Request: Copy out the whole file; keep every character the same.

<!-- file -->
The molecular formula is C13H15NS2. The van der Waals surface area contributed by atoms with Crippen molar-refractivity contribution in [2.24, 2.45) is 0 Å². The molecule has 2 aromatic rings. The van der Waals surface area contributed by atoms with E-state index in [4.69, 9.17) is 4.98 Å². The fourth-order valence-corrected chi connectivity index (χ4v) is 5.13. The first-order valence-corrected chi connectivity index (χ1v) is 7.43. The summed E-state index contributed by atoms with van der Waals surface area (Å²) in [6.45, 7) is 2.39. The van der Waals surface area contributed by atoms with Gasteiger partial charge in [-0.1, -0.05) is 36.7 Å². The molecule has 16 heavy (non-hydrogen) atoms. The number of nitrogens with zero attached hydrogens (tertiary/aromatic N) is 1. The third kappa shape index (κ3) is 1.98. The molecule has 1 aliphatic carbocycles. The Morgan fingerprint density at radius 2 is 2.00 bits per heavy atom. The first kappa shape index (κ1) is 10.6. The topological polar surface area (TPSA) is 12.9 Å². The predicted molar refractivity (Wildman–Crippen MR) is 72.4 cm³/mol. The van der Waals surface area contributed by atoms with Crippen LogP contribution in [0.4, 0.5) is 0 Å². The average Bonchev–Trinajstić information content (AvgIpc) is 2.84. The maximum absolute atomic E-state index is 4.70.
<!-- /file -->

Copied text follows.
The molecular formula is C13H15NS2. The van der Waals surface area contributed by atoms with Crippen molar-refractivity contribution in [2.24, 2.45) is 0 Å². The molecule has 2 aromatic rings. The van der Waals surface area contributed by atoms with E-state index in [4.69, 9.17) is 4.98 Å². The fourth-order valence-corrected chi connectivity index (χ4v) is 5.13. The first-order valence-corrected chi connectivity index (χ1v) is 7.43. The summed E-state index contributed by atoms with van der Waals surface area (Å²) in [6.45, 7) is 2.39. The van der Waals surface area contributed by atoms with Gasteiger partial charge in [-0.1, -0.05) is 36.7 Å². The molecule has 16 heavy (non-hydrogen) atoms. The number of nitrogens with zero attached hydrogens (tertiary/aromatic N) is 1. The third kappa shape index (κ3) is 1.98. The molecule has 1 aliphatic carbocycles. The Morgan fingerprint density at radius 2 is 2.00 bits per heavy atom. The first kappa shape index (κ1) is 10.6. The topological polar surface area (TPSA) is 12.9 Å². The predicted molar refractivity (Wildman–Crippen MR) is 72.4 cm³/mol. The van der Waals surface area contributed by atoms with Crippen LogP contribution in [0.4, 0.5) is 0 Å². The average Bonchev–Trinajstić information content (AvgIpc) is 2.84. The maximum absolute atomic E-state index is 4.70.